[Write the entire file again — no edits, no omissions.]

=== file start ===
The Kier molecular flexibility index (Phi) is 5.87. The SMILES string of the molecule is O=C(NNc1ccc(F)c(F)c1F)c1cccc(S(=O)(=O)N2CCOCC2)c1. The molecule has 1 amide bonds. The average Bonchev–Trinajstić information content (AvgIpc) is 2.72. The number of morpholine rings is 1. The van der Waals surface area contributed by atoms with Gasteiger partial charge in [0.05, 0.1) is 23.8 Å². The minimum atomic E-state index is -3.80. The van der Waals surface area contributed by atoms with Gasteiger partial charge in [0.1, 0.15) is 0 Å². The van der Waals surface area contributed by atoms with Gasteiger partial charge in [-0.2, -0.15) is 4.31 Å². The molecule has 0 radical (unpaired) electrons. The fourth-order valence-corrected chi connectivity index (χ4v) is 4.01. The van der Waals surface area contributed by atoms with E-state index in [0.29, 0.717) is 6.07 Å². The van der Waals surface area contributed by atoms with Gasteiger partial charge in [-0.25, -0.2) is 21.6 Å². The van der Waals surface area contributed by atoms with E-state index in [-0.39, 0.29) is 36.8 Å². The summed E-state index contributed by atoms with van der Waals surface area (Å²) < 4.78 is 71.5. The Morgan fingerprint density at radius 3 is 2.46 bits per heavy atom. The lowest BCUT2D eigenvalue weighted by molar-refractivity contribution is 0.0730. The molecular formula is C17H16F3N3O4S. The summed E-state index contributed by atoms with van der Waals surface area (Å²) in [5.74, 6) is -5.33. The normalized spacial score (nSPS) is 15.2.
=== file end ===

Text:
The Kier molecular flexibility index (Phi) is 5.87. The SMILES string of the molecule is O=C(NNc1ccc(F)c(F)c1F)c1cccc(S(=O)(=O)N2CCOCC2)c1. The molecule has 1 amide bonds. The average Bonchev–Trinajstić information content (AvgIpc) is 2.72. The number of morpholine rings is 1. The van der Waals surface area contributed by atoms with Gasteiger partial charge in [0.05, 0.1) is 23.8 Å². The minimum atomic E-state index is -3.80. The van der Waals surface area contributed by atoms with Gasteiger partial charge in [0.1, 0.15) is 0 Å². The van der Waals surface area contributed by atoms with Gasteiger partial charge in [-0.2, -0.15) is 4.31 Å². The molecule has 0 radical (unpaired) electrons. The fourth-order valence-corrected chi connectivity index (χ4v) is 4.01. The van der Waals surface area contributed by atoms with E-state index in [0.29, 0.717) is 6.07 Å². The van der Waals surface area contributed by atoms with Gasteiger partial charge in [-0.25, -0.2) is 21.6 Å². The van der Waals surface area contributed by atoms with E-state index in [-0.39, 0.29) is 36.8 Å². The summed E-state index contributed by atoms with van der Waals surface area (Å²) < 4.78 is 71.5. The Morgan fingerprint density at radius 3 is 2.46 bits per heavy atom. The lowest BCUT2D eigenvalue weighted by molar-refractivity contribution is 0.0730. The molecular formula is C17H16F3N3O4S. The summed E-state index contributed by atoms with van der Waals surface area (Å²) in [5.74, 6) is -5.33. The normalized spacial score (nSPS) is 15.2.